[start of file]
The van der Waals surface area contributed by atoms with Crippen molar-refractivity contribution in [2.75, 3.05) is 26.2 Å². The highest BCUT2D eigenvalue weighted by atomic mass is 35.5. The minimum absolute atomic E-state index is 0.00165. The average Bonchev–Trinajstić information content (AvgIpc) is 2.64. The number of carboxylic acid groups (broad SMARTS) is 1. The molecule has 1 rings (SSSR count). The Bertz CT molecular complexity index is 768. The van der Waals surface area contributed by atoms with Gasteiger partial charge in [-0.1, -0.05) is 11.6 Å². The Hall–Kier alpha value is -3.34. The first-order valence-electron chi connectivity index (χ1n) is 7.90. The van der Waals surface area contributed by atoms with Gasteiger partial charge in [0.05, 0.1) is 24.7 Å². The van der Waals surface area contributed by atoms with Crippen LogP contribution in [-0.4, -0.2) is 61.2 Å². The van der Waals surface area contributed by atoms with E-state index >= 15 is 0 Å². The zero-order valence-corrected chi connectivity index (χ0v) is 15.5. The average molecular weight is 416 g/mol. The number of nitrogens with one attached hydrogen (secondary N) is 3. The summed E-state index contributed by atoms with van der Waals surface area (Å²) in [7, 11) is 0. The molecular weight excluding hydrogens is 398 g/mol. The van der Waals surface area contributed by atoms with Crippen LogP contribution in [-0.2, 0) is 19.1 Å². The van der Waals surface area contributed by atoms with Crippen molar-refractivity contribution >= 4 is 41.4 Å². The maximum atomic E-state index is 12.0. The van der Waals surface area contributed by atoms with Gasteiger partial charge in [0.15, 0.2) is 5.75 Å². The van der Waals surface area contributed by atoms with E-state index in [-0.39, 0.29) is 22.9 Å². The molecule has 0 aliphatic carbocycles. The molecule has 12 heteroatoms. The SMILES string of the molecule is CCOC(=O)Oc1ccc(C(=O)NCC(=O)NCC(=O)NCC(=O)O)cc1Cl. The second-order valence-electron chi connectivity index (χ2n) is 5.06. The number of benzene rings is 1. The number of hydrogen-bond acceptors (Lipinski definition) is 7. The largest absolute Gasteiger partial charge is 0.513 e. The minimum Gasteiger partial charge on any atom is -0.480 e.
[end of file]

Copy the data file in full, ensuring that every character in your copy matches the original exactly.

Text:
The van der Waals surface area contributed by atoms with Crippen molar-refractivity contribution in [2.75, 3.05) is 26.2 Å². The highest BCUT2D eigenvalue weighted by atomic mass is 35.5. The minimum absolute atomic E-state index is 0.00165. The average Bonchev–Trinajstić information content (AvgIpc) is 2.64. The number of carboxylic acid groups (broad SMARTS) is 1. The molecule has 1 rings (SSSR count). The Bertz CT molecular complexity index is 768. The van der Waals surface area contributed by atoms with Gasteiger partial charge in [-0.1, -0.05) is 11.6 Å². The Hall–Kier alpha value is -3.34. The first-order valence-electron chi connectivity index (χ1n) is 7.90. The van der Waals surface area contributed by atoms with Gasteiger partial charge in [0.05, 0.1) is 24.7 Å². The van der Waals surface area contributed by atoms with Crippen LogP contribution in [-0.4, -0.2) is 61.2 Å². The van der Waals surface area contributed by atoms with E-state index >= 15 is 0 Å². The zero-order valence-corrected chi connectivity index (χ0v) is 15.5. The average molecular weight is 416 g/mol. The number of nitrogens with one attached hydrogen (secondary N) is 3. The summed E-state index contributed by atoms with van der Waals surface area (Å²) in [7, 11) is 0. The molecular weight excluding hydrogens is 398 g/mol. The van der Waals surface area contributed by atoms with Crippen LogP contribution in [-0.2, 0) is 19.1 Å². The van der Waals surface area contributed by atoms with Crippen molar-refractivity contribution >= 4 is 41.4 Å². The maximum atomic E-state index is 12.0. The van der Waals surface area contributed by atoms with Gasteiger partial charge in [0.15, 0.2) is 5.75 Å². The van der Waals surface area contributed by atoms with E-state index in [-0.39, 0.29) is 22.9 Å². The molecule has 0 aliphatic carbocycles. The molecule has 12 heteroatoms. The SMILES string of the molecule is CCOC(=O)Oc1ccc(C(=O)NCC(=O)NCC(=O)NCC(=O)O)cc1Cl. The second-order valence-electron chi connectivity index (χ2n) is 5.06. The number of benzene rings is 1. The number of hydrogen-bond acceptors (Lipinski definition) is 7. The largest absolute Gasteiger partial charge is 0.513 e. The minimum Gasteiger partial charge on any atom is -0.480 e.